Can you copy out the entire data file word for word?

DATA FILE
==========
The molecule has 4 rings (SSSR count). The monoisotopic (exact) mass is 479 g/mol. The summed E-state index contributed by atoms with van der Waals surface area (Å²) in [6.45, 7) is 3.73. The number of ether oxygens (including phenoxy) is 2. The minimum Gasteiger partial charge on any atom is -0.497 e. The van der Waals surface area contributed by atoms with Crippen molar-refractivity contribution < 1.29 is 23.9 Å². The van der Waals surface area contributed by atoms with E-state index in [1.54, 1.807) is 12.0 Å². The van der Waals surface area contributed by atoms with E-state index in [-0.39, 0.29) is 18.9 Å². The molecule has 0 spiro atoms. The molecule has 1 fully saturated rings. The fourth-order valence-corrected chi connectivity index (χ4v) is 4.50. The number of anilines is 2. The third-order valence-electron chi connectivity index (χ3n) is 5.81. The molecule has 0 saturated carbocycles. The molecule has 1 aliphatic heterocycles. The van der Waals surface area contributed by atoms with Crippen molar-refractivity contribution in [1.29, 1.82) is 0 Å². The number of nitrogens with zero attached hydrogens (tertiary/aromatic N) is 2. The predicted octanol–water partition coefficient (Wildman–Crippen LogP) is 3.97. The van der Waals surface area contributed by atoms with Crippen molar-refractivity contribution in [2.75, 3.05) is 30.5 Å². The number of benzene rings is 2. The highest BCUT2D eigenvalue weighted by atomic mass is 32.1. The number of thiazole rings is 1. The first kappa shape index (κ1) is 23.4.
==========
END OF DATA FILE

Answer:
The molecule has 4 rings (SSSR count). The monoisotopic (exact) mass is 479 g/mol. The summed E-state index contributed by atoms with van der Waals surface area (Å²) in [6.45, 7) is 3.73. The number of ether oxygens (including phenoxy) is 2. The minimum Gasteiger partial charge on any atom is -0.497 e. The van der Waals surface area contributed by atoms with Crippen molar-refractivity contribution < 1.29 is 23.9 Å². The van der Waals surface area contributed by atoms with E-state index in [1.54, 1.807) is 12.0 Å². The van der Waals surface area contributed by atoms with E-state index in [-0.39, 0.29) is 18.9 Å². The molecule has 0 spiro atoms. The molecule has 1 fully saturated rings. The fourth-order valence-corrected chi connectivity index (χ4v) is 4.50. The number of anilines is 2. The third-order valence-electron chi connectivity index (χ3n) is 5.81. The molecule has 0 saturated carbocycles. The molecule has 1 aliphatic heterocycles. The van der Waals surface area contributed by atoms with Crippen molar-refractivity contribution in [1.29, 1.82) is 0 Å². The number of nitrogens with zero attached hydrogens (tertiary/aromatic N) is 2. The predicted octanol–water partition coefficient (Wildman–Crippen LogP) is 3.97. The van der Waals surface area contributed by atoms with Crippen molar-refractivity contribution in [2.75, 3.05) is 30.5 Å². The number of benzene rings is 2. The highest BCUT2D eigenvalue weighted by atomic mass is 32.1. The number of thiazole rings is 1. The first kappa shape index (κ1) is 23.4.